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05 September 2016

Baby Boomer retirement wave set to hit BigLaw hard

The upcoming wave of retirement among Baby Boomer partners is set to have a big impact on BigLaw firms, both financially and in terms of client relationships.

By Victoria Basham


Citing preliminary results from a partner compensation survey by Major, Lindsey & Africa, the American Lawyer reports that 16 per cent of partners will retire in the next five years and 38 per cent will retire in the next decade, the most ever experienced by BigLaw.

Exaggerated impact

The impact will also be exaggerated because law firm headcount has grown at a slower pace since the financial crisis; the number of lawyers at the 100 largest law firms grew on average by 5 per cent each year from 2000 to 2008, but has only averaged 1.2 per cent growth per year since 2009.

Client relationships

The retirement wave is set to impact client relationships, with an Altman Weil survey showing that partners age 60 or older were responsible for at least a quarter of law firm revenue at 63 percent of the responding firms. ‘Firms that aren’t focused intently on transitioning client relationships by now—particularly firms that emphasise originations and billings over collaboration—are at greatest risk,’ the article reports.

Financial cost

Another huge issue is the financial cost of retirement. The American Lawyer reports in a separate article that some law firms do not fund their pension obligations, so benefits will have to come from annual profits. Twenty-three per cent of the partners responding to the partner compensation survey said their law firm has such a pension plan, including many elite New York firms.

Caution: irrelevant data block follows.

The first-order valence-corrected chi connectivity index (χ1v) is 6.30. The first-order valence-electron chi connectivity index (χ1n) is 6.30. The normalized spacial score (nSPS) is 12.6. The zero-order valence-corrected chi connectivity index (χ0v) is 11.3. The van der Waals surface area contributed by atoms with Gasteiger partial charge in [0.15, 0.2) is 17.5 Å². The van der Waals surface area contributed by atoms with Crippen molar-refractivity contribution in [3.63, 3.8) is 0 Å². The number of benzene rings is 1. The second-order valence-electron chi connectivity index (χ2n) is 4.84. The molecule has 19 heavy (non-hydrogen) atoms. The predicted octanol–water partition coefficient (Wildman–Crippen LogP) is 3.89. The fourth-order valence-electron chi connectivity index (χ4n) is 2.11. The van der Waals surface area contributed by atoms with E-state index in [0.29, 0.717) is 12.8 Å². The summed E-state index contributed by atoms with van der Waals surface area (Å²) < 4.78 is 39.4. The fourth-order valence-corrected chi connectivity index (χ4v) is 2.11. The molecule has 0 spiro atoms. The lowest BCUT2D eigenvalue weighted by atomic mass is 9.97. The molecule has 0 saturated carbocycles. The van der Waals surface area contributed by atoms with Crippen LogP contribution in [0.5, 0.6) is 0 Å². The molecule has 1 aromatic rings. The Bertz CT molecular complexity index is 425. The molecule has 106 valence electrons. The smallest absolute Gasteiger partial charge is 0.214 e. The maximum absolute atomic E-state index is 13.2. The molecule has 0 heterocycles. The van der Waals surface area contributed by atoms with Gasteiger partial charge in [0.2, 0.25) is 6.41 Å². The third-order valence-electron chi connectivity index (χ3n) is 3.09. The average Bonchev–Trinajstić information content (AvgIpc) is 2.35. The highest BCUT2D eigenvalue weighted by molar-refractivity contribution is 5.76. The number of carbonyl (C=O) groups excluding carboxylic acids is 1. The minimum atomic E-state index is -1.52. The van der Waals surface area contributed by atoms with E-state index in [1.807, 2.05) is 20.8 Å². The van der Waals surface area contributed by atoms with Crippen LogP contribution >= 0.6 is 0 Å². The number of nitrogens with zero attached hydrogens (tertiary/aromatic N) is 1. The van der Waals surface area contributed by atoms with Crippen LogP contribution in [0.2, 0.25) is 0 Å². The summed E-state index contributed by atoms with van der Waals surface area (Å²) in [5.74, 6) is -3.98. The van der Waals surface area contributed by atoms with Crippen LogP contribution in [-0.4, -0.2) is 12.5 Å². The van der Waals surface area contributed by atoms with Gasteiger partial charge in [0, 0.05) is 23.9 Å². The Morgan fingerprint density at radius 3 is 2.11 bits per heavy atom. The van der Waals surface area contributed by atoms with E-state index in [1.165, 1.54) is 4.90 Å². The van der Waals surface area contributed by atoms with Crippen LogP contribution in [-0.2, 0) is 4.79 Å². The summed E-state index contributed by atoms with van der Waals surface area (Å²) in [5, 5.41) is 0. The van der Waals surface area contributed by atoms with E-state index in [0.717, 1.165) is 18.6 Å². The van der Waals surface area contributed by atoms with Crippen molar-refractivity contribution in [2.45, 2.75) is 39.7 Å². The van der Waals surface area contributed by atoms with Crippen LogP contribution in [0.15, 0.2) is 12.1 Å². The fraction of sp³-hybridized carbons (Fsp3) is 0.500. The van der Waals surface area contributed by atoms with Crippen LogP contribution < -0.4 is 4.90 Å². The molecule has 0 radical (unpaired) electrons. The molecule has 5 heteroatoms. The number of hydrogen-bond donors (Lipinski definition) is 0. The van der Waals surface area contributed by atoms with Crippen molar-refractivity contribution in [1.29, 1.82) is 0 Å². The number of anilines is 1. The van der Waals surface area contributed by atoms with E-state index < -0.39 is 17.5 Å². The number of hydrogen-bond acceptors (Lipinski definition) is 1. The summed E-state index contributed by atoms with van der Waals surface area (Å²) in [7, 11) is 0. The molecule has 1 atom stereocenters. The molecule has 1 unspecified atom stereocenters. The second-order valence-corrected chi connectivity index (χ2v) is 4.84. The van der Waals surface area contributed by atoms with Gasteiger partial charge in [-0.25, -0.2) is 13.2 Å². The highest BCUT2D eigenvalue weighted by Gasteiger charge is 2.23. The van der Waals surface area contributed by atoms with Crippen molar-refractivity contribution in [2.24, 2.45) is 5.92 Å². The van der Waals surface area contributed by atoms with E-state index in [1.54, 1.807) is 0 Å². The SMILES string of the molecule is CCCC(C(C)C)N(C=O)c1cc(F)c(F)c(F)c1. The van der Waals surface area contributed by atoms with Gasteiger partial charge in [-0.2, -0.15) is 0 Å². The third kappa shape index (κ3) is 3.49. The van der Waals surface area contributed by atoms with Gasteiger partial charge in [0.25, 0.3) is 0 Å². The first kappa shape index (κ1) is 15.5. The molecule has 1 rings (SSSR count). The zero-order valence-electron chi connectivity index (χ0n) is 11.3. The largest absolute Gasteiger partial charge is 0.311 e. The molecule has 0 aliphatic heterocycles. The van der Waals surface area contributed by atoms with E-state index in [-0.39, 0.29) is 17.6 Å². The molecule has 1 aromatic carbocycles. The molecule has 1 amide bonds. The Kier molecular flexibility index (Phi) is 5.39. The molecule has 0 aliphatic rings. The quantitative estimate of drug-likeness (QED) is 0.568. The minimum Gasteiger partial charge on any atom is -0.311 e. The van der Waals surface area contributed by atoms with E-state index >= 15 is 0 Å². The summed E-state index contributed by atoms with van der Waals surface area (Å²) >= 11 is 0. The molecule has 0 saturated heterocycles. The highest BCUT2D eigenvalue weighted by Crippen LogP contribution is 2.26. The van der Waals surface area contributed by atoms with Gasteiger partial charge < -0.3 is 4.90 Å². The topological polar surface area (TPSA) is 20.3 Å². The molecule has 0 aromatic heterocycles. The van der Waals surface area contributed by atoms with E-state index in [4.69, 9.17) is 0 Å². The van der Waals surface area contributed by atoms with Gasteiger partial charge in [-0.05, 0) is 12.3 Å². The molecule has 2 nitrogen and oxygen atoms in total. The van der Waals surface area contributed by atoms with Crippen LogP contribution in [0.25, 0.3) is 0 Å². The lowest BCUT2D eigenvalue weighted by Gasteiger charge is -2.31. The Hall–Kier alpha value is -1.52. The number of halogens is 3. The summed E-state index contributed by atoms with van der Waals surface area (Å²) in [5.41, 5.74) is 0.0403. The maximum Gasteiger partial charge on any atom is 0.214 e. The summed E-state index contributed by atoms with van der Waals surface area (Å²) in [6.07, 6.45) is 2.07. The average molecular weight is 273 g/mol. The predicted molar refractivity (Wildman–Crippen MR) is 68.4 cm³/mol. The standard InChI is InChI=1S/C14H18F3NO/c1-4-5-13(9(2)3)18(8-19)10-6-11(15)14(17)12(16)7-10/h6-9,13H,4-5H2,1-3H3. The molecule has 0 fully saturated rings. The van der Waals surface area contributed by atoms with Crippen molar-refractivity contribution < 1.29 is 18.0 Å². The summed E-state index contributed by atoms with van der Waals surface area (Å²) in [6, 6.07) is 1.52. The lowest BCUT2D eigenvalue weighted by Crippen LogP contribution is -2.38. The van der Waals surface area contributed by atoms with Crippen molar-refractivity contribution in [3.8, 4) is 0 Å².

Guaranteed payout

Firms with tax-qualified defined benefit plans also have some financial risk, as they are funded by lawyer contributions but the payout is guaranteed. If the investments funding the plan underperform, the law firm will have to top off the plans so the guaranteed payout can be made. Sixty-one percent of the of the US’ top 200 law firms have tax-qualified defined benefit plans, according to retirement plan analytics firm Judy Diamond Associates.

Capital return

The return of capital presents another problem. Because capital is tied to compensation levels, law firms are returning more capital to retiring partners than they are bringing in from new partners, says Altman Weil principal James Cotterman. He told the American Lawyer that firms ‘might need to adjust their capital retention to be able to manage their way through the changing of the generational guard.’

Offsetting the cost

Measures being taken by law firms to offset the cost of retiring partners include increasing the retirement age, capping the annual payout from annual earnings or changing the payout formula and switching to defined contribution plans so that lawyers carry the risk of a declining market.

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